The major accounting scandal at Toshiba Corp. has led to an extraordinary situation in which eight of its 12 board members (not including outside directors) resigned to take responsibility for the padding of the group’s profits by roughly ¥150 billion in its business years from 2008 to 2014. However, it remains to be seen if the exit of the top executives — including the president and his predecessor — will change what a third-party probe described as the firm’s corporate culture behind the massive illicit accounting.

It’s also not clear if Toshiba has come to grips with the problem. In a report released on Monday, an independent panel of lawyers tasked to probe the accounting irregularities concluded that inappropriate accounting practices went on for years “in a systematic manner” in many of its business divisions based on the “involvement of the top management.” According to the panel, its probe of in-house communications at the firm revealed that Toshiba had a “corporate culture” in which the employees were unable to go against the wishes of their superiors, and determined that its top executives — president Hisao Tanaka and his two predecessors, vice chairman Norio Sasaki and adviser Atsutoshi Nishida — forced the division managers to engage in improper accounting to inflate the profits by adding strong pressures on them to meet the profit targets.

Tanaka, who apologized for the scandal in a news conference on Tuesday, still denied that he put pressure on the division managers to pad the profits, saying that he did not realize he was telling the managers to manipulate the accounting. According to the panel, profits at most of Toshiba’s major business divisions including infrastructure, personal computers and semiconductors were padded through such acts as understating and deferring costs or failing to report appraisal losses on inventories in accordance with falling prices. While Tanaka described the scandal as the “biggest damage” to Toshiba’s brand image in its 140-year history, it’s not clear if the company has a clear idea as to how to correct the corporate culture that caused the problem — which might not have come to the fore if a whistleblower had not tipped off the Securities and Exchange Surveillance Commission — and to ensure that the problem will not be repeated.

In fact, Toshiba, one of Japan’s leading electronics groups with consolidated sales of ¥6.5 trillion and 200,000 employees, had long enjoyed a reputation as a company advanced in corporate governance measures. It’s ironic that the accounting scandal at the blue-chip company has surfaced just as the Abe administration, in its bid to attract more foreign investors to the market here, is pushing for tighter governance rules on Japanese firms. A new Tokyo Stock Exchange rule introduced in June call on listed firms to have at least two outside directors on their board of directors — who are supposed to supervise the company’s management from viewpoints not tied to its inner interests and to check against wrongdoings. The TSE’s latest tally shows that 46 percent of major firms listed on its first section — more than double the figure a year ago — had two or more outside directors.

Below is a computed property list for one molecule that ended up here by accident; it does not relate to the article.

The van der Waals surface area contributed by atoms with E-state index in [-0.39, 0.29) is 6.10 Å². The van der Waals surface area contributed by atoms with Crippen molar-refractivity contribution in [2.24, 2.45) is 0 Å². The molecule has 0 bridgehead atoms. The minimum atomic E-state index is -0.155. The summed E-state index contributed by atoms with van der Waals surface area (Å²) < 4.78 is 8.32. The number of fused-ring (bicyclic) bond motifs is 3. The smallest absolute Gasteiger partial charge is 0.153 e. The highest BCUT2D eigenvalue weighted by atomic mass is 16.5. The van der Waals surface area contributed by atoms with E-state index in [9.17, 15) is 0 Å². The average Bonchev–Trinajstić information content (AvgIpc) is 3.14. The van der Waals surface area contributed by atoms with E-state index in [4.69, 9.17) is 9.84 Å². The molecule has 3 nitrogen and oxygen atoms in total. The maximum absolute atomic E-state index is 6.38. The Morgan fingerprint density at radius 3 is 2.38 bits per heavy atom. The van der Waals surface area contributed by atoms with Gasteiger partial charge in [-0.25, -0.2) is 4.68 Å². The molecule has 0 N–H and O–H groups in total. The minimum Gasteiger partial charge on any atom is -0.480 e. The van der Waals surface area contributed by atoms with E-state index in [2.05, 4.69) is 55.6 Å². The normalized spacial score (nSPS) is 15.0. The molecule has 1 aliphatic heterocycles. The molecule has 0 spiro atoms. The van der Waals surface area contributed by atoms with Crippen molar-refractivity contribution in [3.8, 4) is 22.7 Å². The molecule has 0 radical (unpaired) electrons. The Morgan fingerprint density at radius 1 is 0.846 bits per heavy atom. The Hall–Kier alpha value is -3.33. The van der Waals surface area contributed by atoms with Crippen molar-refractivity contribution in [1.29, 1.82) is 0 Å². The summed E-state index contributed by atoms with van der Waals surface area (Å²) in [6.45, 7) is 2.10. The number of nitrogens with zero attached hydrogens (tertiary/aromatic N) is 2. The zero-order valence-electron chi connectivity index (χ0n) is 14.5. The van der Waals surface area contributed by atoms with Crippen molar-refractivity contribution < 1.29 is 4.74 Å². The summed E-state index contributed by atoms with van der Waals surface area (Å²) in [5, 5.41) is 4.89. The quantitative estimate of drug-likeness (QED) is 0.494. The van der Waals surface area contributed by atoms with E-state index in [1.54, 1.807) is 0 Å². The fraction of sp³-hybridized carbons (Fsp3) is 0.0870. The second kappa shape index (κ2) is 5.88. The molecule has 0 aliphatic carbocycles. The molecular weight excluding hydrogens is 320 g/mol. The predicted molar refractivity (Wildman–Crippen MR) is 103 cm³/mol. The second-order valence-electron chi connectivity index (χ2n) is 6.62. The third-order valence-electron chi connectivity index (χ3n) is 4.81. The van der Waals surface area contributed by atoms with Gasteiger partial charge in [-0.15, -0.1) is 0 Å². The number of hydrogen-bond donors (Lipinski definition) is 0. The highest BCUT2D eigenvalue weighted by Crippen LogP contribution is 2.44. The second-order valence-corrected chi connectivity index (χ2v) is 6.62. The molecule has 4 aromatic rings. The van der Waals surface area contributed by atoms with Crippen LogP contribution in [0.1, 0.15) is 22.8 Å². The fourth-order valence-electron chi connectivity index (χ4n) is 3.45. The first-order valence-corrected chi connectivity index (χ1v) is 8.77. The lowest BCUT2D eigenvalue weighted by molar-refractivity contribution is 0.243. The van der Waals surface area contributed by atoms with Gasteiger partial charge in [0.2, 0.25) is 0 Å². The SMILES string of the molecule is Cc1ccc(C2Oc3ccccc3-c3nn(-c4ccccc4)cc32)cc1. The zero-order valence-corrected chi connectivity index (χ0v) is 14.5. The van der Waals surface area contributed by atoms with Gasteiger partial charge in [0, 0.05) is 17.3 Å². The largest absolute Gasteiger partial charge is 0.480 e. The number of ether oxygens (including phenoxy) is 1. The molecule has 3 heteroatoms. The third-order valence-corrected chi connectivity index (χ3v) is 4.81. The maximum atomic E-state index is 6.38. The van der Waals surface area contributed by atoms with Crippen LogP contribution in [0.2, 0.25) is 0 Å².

But at the time Toshiba’s accounting irregularities were going on, the firm had four outside directors. Clearly their presence did not stop the firm from engaging in the illicit acts. In the upcoming shake-up of its top management, Toshiba reportedly plans to tap more outside directors so that they a majority on the board. However, the accounting scandal raises the question of whether mere compliance with governance rules — or the presence of more external directors to the board — will make much of a difference. Doubts have also been raised if many of the outside directors at the firms — including former government bureaucrats and university professors — are well enough versed in the business of corporate accounting to be able to check against irregularities.

Toshiba’s scandal appears to provide at least one lesson about corporate management: what an obsession with profits, especially the pursuit of overstretched earnings beyond its means, can do to a company. The third-party probe showed that behind the moves by division managers to inflate the profits was the pressure from the top management to meet the ambitious targets set at the outset of the business term. In some cases, the managers, in their bid to achieve the annual target, moved up the reporting of profits that should have been posted in the following year while deferring the posting of costs and losses. Priority was placed on maximizing quarterly or annual profits over long-term profitability, according to the report.

For businesses, profits are crucial to the continuance and growth of their operations. But an obsession with achieving near-term profit targets provides a breeding ground for accounting manipulation. Other members of Japan Inc. can learn from the fact that even a giant like Toshiba is not immune from such temptations.

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